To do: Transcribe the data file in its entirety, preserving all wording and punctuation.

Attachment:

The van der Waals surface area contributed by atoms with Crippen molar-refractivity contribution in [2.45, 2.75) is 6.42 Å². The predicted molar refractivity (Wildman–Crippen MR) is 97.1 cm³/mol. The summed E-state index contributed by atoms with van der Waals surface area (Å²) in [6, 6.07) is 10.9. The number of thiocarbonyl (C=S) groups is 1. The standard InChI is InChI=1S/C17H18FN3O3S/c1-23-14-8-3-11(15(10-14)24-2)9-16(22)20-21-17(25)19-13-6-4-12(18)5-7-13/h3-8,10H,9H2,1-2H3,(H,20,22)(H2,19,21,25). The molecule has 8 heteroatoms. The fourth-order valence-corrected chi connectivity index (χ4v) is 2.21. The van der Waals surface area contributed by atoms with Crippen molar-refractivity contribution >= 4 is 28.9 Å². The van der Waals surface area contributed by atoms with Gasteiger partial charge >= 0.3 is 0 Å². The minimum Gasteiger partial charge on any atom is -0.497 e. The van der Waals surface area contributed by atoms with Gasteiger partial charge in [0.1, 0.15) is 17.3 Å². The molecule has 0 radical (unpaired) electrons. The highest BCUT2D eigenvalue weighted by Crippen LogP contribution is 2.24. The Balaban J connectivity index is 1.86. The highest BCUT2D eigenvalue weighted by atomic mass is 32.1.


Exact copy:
The van der Waals surface area contributed by atoms with Crippen molar-refractivity contribution in [2.45, 2.75) is 6.42 Å². The predicted molar refractivity (Wildman–Crippen MR) is 97.1 cm³/mol. The summed E-state index contributed by atoms with van der Waals surface area (Å²) in [6, 6.07) is 10.9. The number of thiocarbonyl (C=S) groups is 1. The standard InChI is InChI=1S/C17H18FN3O3S/c1-23-14-8-3-11(15(10-14)24-2)9-16(22)20-21-17(25)19-13-6-4-12(18)5-7-13/h3-8,10H,9H2,1-2H3,(H,20,22)(H2,19,21,25). The molecule has 8 heteroatoms. The fourth-order valence-corrected chi connectivity index (χ4v) is 2.21. The van der Waals surface area contributed by atoms with Crippen molar-refractivity contribution >= 4 is 28.9 Å². The van der Waals surface area contributed by atoms with Gasteiger partial charge >= 0.3 is 0 Å². The minimum Gasteiger partial charge on any atom is -0.497 e. The van der Waals surface area contributed by atoms with Gasteiger partial charge in [0.1, 0.15) is 17.3 Å². The molecule has 0 radical (unpaired) electrons. The highest BCUT2D eigenvalue weighted by Crippen LogP contribution is 2.24. The Balaban J connectivity index is 1.86. The highest BCUT2D eigenvalue weighted by atomic mass is 32.1.